Flowers are another costly area that can quickly get out of hand if you don't plan carefully. "Choosing seasonal flowers is a key way to keep your budget down," advises Norris, who has a season-by-season guide on her blog. "An even bigger saving can be made by buying in bulk and using a single bloom in a bold colour throughout the wedding for maximum impact. For modern schemes try carnations packed together, or gypsophelia (babies breath) in romantic drifts for a more rustic look."

6. Save on stationery
Stationery is an often overlooked cost but one that can get expensive if you fork out for professionally printed invitations and menus, as well as a table plan and order of service. So instead look to the internet, which is awash with templates that can be downloaded, customised with your own details and printed yourself. "Free printables are a fantastic way to save on stationery expenses," advises Chloe, who has recently posted a round-up of her favourites.

7. Second-hand savings
Buying second-hand pieces for your wedding no longer has the stigma it once did and sites such as are a fantastic source to make savings on everything from decorations to dresses, as well selling on your own items after the big day. Set up by a newly-wed who wanted to share the beautiful things she has sourced for her own wedding, Sell My Wedding is a specialist marketplace that brings together buyers and sellers. In addition to wedding attire, decorations are listed by theme such as seaside, vintage, rustic and contemporary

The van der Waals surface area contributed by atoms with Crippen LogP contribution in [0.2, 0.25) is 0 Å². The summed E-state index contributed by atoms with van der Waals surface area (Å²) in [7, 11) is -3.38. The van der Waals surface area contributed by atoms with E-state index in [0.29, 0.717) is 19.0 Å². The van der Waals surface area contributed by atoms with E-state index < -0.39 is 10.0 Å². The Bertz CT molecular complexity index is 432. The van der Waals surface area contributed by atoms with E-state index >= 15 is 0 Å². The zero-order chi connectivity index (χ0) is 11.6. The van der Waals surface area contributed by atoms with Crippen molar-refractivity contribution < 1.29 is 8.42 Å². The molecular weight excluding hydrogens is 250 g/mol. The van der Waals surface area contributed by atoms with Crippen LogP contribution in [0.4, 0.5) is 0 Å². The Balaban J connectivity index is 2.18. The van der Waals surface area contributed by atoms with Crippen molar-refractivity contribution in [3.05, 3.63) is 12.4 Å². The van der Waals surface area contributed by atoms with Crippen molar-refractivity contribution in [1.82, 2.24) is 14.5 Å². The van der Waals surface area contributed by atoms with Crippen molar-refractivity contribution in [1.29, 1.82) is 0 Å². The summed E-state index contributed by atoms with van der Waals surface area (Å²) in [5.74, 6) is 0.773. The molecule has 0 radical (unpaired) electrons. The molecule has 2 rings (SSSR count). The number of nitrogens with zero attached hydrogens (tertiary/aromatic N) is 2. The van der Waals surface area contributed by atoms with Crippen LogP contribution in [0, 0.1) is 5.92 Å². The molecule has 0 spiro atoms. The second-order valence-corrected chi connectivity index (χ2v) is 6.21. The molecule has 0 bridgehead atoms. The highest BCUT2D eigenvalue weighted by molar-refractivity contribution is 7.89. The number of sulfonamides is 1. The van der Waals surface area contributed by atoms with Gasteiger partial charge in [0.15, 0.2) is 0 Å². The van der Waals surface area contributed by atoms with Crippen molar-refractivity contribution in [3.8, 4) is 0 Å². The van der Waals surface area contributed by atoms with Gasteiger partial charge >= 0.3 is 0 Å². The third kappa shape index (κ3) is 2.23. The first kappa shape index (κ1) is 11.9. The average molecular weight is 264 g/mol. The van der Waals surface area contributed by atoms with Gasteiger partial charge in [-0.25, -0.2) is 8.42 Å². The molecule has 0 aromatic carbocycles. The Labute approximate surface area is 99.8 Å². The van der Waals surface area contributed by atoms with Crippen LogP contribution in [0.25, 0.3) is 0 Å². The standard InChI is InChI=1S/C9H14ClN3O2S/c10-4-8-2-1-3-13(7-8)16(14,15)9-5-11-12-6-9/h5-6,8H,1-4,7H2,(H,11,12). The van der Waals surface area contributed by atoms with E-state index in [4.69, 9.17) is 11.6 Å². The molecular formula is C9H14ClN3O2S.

8. DIY veil
To save serious money on your wedding will involve a fair amount of time, commitment and DIY, but surprisingly one of the easiest things to make is your veil. "You can buy a pattern and silk or tulle for around £20 online - it will take you less than an afternoon to make and give you huge satisfaction on the day," says Norris. "It's a fun part of wedding preparation you can do with your mum or friend." For a more fashion forward look, she suggests making a birdcage veil with Russian netting for less than £5.

9. Host a craft day
Even if you're not naturally a creative person, you may find yourself eager to learn when big savings are at stake. Specialist wedding items like decorations and favours all come at a premium, so it really pays to get stuck in yourself. Absorb yourself in wedding blogs for clever and affordable ideas and rope others into help. "Consider hosting a tea party pre W-day, " suggests O'Shea. "Not only does this give you an opportunity to get together with your nearest and dearest, you could also spend the afternoon making various decorations such as bunting and paper garlands."

10. Break with tradition
The traditional wedding schedule may include a sit-down wedding breakfast followed by an evening event with further catering for additional guests, but breaking with this formality is a good way to save money and add a personal touch to your wedding. Consider holding a late afternoon ceremony, followed by a drinks reception and casual meal or buffet in the evening, or a very intimate ceremony and meal with your closest family and a party for everyone else after.